Tom: A lot of your work uses traditional and highly tactile mediums, such as drypoint etching and linocut. What first drew you to working in this way?

Richard: In my day job, I largely produce artwork digitally, so I think it’s all about kicking back against that and regressing to my college days, when I could have fun with clay and paint and ink! I find it’s mentally healthy to experiment with different forms of art, and not spend all your time focusing on a computer screen.

drac docsTom: You’ve been involved in the recent BBC Dracula adaptation, creating props that are indistinguishable from historical artefacts. Can you describe the research and manufacturing process for making these?

Richard: On a TV production, the pre-production schedule is usually fairly tight, so a lot of the research has to be limited to what you can find online. But I was lucky enough to have a bit more time on Dracula, so I was able to view old documents in the British Library for up-close period research. I also found eBay surprisingly useful, buying fairly cheap collections of Victorian paperwork and documents to examine in detail. Then it’s all about creating a good facsimile – sourcing paper with a similar texture/weight, and searching for period-appropriate fonts, etc. I always hesitate to call myself a graphic designer – I’m just good at copying things!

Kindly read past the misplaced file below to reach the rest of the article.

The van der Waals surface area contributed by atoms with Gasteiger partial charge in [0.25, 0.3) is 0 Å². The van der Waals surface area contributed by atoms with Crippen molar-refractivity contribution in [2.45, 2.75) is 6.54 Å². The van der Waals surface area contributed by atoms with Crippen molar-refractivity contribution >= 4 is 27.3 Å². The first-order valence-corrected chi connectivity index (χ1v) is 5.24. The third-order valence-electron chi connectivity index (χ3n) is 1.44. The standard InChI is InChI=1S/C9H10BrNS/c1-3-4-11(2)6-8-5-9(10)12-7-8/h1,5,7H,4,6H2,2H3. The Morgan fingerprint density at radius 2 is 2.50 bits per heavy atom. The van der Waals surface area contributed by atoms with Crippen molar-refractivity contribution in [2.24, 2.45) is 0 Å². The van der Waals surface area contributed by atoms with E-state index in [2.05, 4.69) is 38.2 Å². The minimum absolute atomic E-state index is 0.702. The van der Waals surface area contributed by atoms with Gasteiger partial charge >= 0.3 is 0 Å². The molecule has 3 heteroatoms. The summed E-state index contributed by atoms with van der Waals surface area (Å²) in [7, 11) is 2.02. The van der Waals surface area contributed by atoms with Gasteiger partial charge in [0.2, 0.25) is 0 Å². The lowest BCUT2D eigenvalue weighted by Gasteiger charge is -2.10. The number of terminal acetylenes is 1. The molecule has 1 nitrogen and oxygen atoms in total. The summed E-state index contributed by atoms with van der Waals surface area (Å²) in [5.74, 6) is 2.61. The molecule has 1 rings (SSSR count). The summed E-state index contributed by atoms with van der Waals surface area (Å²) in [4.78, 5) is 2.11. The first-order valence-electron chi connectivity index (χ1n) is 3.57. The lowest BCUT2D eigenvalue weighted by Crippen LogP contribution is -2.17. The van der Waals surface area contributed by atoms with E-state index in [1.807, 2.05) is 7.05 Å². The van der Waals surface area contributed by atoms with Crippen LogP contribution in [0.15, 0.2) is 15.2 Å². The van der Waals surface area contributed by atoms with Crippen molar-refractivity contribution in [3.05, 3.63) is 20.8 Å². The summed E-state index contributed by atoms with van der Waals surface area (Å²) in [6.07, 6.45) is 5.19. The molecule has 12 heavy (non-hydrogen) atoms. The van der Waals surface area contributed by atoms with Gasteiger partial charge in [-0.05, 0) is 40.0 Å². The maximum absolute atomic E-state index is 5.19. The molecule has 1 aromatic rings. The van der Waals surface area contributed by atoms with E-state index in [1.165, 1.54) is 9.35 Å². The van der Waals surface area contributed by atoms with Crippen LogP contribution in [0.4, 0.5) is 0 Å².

Tom: Where did the idea to produce an anthology collection come from and how did you go about selecting which stories to include in the collection?